- Meeting the relevant role players in-store: Most of what a category manager does happens behind the scenes, but is implemented in-store. Thus they may be required to spend some time in-store and meet with the other role players involved to ensure that there is alignment and implementation regarding product assortment, display tactics, product pricing, promotions, stock control and contract compliance.
- Working closely with your executives and directors: Category managers will also work closely with your executives and directors to access budget impacts and ensure alignment with your strategy and policy.
- Analysing market and sales data: An analysis of such data provides a category manager with a proper understanding of the shopping behaviour of their customers. Thereby, a product range is decided on, which is based on the price range that the target market is comfortable with. The data is also used to create effective store and shelf layouts to ensure optimal product performance.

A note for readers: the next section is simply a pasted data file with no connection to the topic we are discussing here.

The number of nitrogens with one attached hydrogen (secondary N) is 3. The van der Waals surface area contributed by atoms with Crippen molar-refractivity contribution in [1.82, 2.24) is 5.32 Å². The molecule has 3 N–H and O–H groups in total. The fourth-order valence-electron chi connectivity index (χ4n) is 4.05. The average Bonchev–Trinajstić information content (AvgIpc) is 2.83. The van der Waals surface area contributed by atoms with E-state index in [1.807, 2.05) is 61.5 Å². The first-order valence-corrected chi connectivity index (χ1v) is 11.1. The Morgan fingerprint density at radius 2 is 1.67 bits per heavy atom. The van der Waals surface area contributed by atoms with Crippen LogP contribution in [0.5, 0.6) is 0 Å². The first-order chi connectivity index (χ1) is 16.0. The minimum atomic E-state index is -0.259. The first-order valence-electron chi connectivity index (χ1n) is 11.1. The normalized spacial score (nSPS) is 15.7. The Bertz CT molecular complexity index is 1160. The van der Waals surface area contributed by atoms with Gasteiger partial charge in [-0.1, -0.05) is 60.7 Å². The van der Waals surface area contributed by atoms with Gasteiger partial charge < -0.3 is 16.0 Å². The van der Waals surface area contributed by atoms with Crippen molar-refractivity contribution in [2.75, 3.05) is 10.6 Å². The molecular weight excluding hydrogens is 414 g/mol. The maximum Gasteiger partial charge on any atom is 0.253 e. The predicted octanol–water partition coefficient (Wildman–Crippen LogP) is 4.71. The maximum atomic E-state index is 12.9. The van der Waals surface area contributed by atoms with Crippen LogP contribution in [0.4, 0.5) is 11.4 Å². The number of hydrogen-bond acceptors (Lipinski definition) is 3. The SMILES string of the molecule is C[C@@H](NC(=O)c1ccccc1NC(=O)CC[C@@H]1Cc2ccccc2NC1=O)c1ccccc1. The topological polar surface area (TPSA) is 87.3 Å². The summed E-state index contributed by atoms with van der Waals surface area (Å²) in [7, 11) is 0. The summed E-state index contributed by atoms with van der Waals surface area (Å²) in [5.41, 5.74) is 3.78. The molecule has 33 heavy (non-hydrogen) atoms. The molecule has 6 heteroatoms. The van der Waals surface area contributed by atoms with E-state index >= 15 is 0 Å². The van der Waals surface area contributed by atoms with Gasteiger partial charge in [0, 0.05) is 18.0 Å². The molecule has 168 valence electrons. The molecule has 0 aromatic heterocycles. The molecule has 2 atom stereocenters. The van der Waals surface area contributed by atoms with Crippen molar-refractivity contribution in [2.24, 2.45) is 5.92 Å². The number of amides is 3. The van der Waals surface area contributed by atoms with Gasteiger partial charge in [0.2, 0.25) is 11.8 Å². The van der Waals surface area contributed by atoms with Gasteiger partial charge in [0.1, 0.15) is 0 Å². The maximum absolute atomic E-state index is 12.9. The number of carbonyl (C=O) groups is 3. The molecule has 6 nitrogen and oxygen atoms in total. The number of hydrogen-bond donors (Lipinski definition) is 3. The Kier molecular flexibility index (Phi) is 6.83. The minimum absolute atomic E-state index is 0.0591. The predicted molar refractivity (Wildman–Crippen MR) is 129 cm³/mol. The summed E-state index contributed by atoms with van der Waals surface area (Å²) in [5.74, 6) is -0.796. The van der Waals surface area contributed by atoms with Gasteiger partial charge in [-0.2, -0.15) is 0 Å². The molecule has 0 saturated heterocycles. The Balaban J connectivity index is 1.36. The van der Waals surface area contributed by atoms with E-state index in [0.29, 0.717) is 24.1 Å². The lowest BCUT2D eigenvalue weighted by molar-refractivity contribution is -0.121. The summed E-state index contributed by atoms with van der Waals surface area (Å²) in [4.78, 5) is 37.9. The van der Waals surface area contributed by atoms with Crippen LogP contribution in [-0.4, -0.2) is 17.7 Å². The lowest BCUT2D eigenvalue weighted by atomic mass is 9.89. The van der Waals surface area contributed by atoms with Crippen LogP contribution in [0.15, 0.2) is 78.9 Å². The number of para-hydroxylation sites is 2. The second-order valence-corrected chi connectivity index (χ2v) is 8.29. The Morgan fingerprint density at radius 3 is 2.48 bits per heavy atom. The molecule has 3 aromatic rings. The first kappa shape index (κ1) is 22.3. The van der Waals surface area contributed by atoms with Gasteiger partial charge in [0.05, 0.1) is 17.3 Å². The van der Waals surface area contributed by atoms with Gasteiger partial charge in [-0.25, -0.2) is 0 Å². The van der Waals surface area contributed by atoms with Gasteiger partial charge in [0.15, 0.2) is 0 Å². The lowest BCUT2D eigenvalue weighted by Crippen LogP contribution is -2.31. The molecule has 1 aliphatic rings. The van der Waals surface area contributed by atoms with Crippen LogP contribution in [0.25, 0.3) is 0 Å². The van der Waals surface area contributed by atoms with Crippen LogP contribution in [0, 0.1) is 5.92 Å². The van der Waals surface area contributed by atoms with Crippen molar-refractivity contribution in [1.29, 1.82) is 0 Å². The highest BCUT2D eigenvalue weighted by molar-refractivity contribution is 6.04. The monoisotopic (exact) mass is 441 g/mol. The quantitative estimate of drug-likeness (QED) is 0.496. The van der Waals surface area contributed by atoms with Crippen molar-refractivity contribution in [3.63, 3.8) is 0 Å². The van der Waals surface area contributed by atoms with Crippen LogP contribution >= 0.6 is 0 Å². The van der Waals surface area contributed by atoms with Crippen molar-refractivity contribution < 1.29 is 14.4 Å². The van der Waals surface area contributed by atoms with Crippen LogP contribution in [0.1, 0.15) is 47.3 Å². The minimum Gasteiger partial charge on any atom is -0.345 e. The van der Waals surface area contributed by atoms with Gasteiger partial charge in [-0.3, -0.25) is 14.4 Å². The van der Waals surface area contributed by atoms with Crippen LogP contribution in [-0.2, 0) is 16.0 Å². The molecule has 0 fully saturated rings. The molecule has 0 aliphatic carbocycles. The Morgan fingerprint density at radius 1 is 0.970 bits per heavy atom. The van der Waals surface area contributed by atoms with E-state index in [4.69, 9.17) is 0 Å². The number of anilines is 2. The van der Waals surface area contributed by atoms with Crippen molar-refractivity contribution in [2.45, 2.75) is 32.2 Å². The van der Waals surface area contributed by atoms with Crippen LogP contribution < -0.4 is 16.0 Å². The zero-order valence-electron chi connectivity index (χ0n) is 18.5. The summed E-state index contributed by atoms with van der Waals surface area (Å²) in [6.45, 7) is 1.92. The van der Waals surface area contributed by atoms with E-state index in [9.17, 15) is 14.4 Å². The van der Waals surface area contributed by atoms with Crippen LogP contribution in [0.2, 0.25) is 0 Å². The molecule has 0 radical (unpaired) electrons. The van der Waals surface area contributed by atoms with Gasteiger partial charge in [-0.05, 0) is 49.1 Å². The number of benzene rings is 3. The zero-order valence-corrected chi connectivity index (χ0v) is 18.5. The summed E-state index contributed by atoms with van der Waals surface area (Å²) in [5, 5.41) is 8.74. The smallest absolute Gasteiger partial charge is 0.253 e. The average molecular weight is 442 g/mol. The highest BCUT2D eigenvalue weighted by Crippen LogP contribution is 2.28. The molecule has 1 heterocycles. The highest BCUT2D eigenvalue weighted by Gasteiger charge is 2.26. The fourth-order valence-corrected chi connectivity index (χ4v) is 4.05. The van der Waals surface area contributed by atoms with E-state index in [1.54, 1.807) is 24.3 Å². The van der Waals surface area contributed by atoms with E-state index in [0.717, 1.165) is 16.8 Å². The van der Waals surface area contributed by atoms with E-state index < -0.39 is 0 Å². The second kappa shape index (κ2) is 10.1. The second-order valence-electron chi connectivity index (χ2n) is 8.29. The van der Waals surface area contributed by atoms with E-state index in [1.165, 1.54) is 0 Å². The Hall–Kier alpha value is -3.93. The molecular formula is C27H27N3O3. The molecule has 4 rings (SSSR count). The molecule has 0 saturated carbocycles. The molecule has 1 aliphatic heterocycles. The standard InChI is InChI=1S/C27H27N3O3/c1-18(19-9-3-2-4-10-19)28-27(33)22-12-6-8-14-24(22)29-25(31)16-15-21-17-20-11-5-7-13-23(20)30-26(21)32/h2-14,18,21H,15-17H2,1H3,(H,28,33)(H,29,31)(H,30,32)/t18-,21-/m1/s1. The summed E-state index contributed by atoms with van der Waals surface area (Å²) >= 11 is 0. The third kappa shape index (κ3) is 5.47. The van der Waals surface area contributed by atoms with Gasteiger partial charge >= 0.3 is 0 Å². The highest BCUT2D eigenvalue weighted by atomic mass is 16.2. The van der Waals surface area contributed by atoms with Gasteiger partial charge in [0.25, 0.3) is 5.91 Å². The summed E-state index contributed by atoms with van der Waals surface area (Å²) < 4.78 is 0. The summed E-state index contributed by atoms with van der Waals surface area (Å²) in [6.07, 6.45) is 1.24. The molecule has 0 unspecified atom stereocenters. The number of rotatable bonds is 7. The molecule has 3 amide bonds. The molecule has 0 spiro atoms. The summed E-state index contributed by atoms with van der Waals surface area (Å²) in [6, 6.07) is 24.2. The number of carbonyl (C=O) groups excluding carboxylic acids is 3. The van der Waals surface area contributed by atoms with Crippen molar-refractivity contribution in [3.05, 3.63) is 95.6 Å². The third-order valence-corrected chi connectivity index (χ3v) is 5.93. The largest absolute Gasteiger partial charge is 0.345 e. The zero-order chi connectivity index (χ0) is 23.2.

- Reviewing Reports to Identify Opportunity Gaps: Category managers spend time reviewing reports to identify opportunity gaps and areas where growth is possible. That’s done by comparing market performance to the performance of a certain category in-store at various levels of the display hierarchy.
Category Managers: Suppliers vs Retailers
Category managers who work for retailers have more control because retailers have the final say over the category strategies and tactics. Category managers who work for suppliers take on a more suggestive role because they first need to get approval from retailers in order for their strategies and tactics to be implemented.